What is the anatomy of an IP datagram?

What is the anatomy of an IP datagram?

What is the anatomy of an IP datagram?

The minimum length of the IP header is 20 bytes.

Four bits are reserved for the IP version information. We are currently at Version 4.
This four-bit field specifies the length of the IP header as counted in 32-bit quantities.
Type of Service:
An eight-bit field that indicates the quality of service for this datagram as follows:

For precedence:

100Flash override
110Internetwork control
111Network control

Specifies if the datagram has to be delayed; 0 means normal, 1 means no delay.
Type of throughput desired; 0 for normal, 1 for high
Reliability of transmission. In reality this should not apply to IP because it is inherently unreliable. However, it can apply to the choice of the physical network itself.

Resvd. is for future use.

Total Length:
This field specifies the total length, in bytes, of the IP datagram (header and data).
This field contains a unique number that assists in the reassembly of a fragmented datagram. If a datagram is fragmented, all fragments will bear the same identification number.
This three-bit field is interpreted as follows:

0:Reserved, always 0
1:The don’t-fragment bit; 1 – do not fragment; 0 – fragmentation allowed
2:The more fragments bit; 1 – more fragments; 0 – last fragment

Fragment Offset:
This field is used in the reassembly of fragments. The value contained here reflects the number of 64-bit sections without counting the header bytes that were contained in the earlier fragments. Therefore, for the first fragment, this value is always 0.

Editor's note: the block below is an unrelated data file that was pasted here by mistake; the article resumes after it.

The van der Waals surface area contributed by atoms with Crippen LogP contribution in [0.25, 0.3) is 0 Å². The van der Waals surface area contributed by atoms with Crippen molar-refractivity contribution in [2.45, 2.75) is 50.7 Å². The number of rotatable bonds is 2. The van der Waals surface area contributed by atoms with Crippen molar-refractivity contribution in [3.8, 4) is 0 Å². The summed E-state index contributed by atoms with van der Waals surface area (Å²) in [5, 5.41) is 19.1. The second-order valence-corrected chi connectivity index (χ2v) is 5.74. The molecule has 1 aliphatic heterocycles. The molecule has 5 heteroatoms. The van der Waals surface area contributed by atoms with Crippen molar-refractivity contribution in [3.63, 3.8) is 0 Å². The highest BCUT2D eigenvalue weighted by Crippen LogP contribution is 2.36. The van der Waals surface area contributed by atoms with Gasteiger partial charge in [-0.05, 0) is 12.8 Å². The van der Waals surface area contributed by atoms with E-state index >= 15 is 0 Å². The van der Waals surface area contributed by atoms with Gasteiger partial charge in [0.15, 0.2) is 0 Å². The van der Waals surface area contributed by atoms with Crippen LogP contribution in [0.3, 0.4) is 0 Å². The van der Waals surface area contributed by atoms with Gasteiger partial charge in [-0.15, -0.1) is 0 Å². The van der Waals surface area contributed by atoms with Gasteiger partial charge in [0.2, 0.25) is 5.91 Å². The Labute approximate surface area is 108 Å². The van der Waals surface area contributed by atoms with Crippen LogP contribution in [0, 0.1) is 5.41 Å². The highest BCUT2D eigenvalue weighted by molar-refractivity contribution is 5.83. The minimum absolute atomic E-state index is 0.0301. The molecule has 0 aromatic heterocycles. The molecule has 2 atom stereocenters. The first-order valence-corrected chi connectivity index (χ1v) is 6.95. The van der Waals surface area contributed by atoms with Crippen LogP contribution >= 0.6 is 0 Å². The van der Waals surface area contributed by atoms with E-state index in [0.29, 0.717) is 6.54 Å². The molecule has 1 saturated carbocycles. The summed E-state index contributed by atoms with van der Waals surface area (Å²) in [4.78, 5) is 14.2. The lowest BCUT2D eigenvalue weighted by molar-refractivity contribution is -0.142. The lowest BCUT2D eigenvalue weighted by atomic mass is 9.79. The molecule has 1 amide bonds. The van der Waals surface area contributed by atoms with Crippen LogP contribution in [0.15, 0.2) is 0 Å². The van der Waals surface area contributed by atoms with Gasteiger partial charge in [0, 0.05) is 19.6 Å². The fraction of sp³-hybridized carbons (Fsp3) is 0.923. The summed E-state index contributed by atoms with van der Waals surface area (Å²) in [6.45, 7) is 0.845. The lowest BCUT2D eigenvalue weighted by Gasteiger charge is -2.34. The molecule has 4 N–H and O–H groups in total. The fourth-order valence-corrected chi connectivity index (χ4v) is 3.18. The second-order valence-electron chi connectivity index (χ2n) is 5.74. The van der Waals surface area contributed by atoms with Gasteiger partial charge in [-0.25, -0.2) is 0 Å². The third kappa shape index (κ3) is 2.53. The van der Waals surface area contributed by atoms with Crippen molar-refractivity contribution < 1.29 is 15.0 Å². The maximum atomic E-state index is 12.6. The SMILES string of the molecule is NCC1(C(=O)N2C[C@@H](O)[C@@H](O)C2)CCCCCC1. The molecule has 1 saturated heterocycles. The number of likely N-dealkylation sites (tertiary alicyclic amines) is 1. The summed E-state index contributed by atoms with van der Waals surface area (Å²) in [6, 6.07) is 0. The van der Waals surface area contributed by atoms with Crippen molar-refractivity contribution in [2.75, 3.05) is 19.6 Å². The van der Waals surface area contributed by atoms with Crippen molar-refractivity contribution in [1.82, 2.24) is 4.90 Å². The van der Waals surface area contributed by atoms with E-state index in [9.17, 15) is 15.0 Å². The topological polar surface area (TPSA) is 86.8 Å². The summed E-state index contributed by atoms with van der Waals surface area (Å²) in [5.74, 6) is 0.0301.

Time to Live:
This values specifies the time in seconds that the datagram is allowed to travel. During the journey of the IP datagram, each IP router along the route will check this field and subtract from it the processing time for the datagram. Typically a router is able to process the information in the datagram in less than one second, but subtracts one anyway. Therefore this value can be construed as a hop count metric. If a router recognizes that the TTL value has decremented to 0, it assumes the IP datagram is traveling in a closed loop and will discard the datagram.
This field indicates the higher-level protocol to which IP should deliver the contents of the datagram. Some examples are:

1:ICMP (Internet Control Message Protocol)
3:GGP (Gateway to Gateway Protocol)
6:TCP (Transmission Control Protocol)
80:ISO-IP (ISO Internet Protocol)

Header Checksum:
This field contains the checksum information for the IP header only. This 16-bit field is populated as follows: It contains the 16-bit one’s complement of the one’s complement sum of all 16-bit words in the header.
Source IP Address:
The 32-bit IP address for the datagram’s source.
Destination IP Address:
The 32-bit IP address for the datagram’s destination
This is a variable length field. IP implementations are not mandated to be capable of generating options but they must be able to process them if they exist in the datagram. The option field is sub-divided into code, length and option data as follows:

When options are used, zeros are padded till the next 32-bit boundary.
The information that needs to be provided to the next higher layer, as specified in the protocol field.

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